‘Night owls’ earn 4% LESS than early risers, study finds


  • Scientists have discovered a link between circadian rhythm and income levels
  • People who are more active in the evening tend to earn less than early risers 

Night owls tend to stay up late while early birds are the first awake.

But that’s not the only difference between the two – as research suggests those who burn the midnight oil are likely to earn less.

Scientists have discovered a link between circadian rhythm – the body’s internal clock – and income levels.

According to the findings, individuals who tend to be more active in the evening also tend to exhibit characteristics that are linked with earning less.

A team from the University of Oulu in Finland analysed data on 12,000 people, collecting information on their education, work experience, lifestyle choices and health.

Night owls tend to stay up late while early birds are the first awake. But that's not the only difference between the two – as research suggests those who burn the midnight oil are likely to earn less (stock image)

Night owls tend to stay up late while early birds are the first awake. But that’s not the only difference between the two – as research suggests those who burn the midnight oil are likely to earn less (stock image)

They discovered night owls tended to exhibit more ‘bad’ characteristics such as drinking more alcohol, smoking, lack of exercise, high BMI, an unhealthy diet and longer screen time.

And this was linked to lower levels of income in middle age, they said.

Among men, the negative influence of being a night owl – also known as having an ‘evening chronotype’ – was linked to a four per cent lower average annual income.

This is the equivalent of a person earning £48,000 ($58,000) per year compared to £50,000 ($61,000).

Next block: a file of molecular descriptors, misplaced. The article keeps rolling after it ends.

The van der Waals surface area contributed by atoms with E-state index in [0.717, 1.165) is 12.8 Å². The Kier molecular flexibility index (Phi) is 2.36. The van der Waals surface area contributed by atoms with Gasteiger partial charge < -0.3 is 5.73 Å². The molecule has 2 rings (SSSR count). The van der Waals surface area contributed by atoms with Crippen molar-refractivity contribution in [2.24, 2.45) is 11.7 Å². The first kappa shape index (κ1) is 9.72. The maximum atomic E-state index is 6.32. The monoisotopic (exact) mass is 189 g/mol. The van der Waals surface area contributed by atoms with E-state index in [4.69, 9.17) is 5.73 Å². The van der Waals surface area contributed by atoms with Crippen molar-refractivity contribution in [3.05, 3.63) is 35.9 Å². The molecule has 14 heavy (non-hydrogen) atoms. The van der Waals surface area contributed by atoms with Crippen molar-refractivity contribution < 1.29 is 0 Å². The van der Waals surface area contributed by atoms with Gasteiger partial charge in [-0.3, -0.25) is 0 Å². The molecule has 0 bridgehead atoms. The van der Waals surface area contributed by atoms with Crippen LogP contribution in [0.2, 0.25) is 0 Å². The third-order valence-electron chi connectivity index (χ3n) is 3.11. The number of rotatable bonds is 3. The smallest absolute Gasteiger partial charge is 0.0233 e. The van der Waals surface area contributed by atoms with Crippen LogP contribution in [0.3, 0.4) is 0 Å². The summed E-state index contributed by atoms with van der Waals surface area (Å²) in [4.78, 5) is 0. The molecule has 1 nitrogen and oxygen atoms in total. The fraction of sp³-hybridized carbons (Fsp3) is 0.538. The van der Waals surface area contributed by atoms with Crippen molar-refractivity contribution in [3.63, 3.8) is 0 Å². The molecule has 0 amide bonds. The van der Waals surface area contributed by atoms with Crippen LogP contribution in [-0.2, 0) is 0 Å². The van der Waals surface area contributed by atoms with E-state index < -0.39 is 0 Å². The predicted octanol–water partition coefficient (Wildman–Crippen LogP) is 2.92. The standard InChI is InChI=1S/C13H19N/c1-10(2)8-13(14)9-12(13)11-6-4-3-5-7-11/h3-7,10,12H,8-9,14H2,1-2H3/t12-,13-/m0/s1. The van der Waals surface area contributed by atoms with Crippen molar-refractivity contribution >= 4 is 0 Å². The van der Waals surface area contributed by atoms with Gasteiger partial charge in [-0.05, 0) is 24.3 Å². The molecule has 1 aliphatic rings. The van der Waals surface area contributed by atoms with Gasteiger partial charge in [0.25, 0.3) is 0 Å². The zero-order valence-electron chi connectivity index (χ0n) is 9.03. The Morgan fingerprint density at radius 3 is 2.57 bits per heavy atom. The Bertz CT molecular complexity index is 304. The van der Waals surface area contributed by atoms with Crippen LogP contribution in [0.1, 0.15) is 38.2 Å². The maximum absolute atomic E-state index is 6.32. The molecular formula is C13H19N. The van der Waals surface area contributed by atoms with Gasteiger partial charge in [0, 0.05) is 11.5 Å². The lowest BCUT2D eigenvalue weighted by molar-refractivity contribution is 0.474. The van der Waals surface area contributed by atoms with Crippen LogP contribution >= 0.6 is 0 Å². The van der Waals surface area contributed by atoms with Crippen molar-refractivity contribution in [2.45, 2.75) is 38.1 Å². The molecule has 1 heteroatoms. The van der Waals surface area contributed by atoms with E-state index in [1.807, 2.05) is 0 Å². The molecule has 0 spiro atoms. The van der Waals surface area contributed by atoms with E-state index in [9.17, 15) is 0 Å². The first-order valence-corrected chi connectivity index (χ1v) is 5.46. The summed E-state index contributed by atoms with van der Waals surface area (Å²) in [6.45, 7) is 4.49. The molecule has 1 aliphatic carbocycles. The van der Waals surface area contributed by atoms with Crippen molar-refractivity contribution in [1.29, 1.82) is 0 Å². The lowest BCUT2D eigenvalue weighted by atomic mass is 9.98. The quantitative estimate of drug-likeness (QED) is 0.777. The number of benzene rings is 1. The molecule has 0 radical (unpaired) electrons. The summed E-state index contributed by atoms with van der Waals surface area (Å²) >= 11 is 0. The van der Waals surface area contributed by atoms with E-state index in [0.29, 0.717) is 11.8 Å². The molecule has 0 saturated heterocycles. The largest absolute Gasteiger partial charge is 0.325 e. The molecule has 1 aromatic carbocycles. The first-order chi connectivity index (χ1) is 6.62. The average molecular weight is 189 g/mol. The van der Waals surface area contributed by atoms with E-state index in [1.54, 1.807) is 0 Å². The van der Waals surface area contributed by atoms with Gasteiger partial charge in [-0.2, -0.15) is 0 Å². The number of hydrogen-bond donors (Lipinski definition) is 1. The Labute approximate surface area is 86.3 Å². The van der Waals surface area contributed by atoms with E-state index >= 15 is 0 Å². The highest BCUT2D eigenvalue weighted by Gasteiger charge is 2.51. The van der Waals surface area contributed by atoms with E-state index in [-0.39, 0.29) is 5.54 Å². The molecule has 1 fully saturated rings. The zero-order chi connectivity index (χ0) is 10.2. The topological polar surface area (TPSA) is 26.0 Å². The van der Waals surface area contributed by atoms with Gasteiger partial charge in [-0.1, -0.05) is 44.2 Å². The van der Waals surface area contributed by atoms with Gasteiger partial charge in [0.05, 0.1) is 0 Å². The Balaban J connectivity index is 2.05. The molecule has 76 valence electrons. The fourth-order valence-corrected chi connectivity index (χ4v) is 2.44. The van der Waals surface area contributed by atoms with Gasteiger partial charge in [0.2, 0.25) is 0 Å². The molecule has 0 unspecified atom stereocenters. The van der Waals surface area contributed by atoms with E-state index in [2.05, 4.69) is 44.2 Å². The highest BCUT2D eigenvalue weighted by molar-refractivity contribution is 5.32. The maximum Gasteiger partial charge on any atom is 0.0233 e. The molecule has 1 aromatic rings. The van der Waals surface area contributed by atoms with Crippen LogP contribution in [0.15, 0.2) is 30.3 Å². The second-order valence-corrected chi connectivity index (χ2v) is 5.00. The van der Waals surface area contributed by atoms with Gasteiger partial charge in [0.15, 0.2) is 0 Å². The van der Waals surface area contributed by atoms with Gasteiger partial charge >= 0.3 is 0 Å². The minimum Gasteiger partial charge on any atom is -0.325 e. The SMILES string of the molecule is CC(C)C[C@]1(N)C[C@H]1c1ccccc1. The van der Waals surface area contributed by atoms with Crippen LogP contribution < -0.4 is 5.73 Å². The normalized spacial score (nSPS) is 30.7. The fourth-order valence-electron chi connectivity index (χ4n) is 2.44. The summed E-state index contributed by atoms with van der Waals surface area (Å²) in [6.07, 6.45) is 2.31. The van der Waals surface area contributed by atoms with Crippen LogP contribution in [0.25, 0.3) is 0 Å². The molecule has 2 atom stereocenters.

Dr Andrew Conlin, who worked on the study, said: ‘Evening chronotypes tend to accumulate less human, social and health capital.

Night owls tend to exhibit more 'bad' characteristics such as drinking more alcohol, smoking, lack of exercise, high BMI, an unhealthy diet and longer screen time (stock image)

Night owls tend to exhibit more ‘bad’ characteristics such as drinking more alcohol, smoking, lack of exercise, high BMI, an unhealthy diet and longer screen time (stock image)

‘On average, accruing less work experience and making poorer choices regarding healthy lifestyle are associated with lower levels of income in middle age.’

The team said their findings emphasise the importance of recognising and accommodating individuals’ chronotypes in the workplace.

Since night owls are more active and alert in the evenings, they tend to have sleep problems and may not be working during their most productive period of the day, they added.

The study, published in the journal Economics and Human Biology, said: ‘Evening-type individuals could likely earn higher wages through better lifestyle choices.’

ABOUT CIRCIDIAN RHYTHMS

Our internal circadian rhythms, or circadian clock, is responsible for waking our bodies up in the morning and ensuring they get a good night’s rest.

In a healthy person, cortisol levels peak at around 8am, which wakes us up (in theory), and drop to their lowest at 3am the next day, before rising back to its peak five hours later.

Ideally, this 8am peak will be triggered by exposure to sunlight, if not an alarm. When it does, the adrenal glands and brain will start pumping adrenaline. 

By mid-morning, the cortisol levels start dropping, while the adrenaline (for energy) and serotonin (a mood stabilizer) keep pumping. 

At midday, metabolism and core body temperature ramp up, getting us hungry and ready to eat.

After noon, cortisol levels start their steady decline. Metabolism slows down and tiredness sets in. 

Gradually the serotonin turns into melatonin, which induces sleepiness. 

Our blood sugar levels decrease, and at 3am, when we are in the middle of our sleep, cortisol levels hit a 24-hour low.



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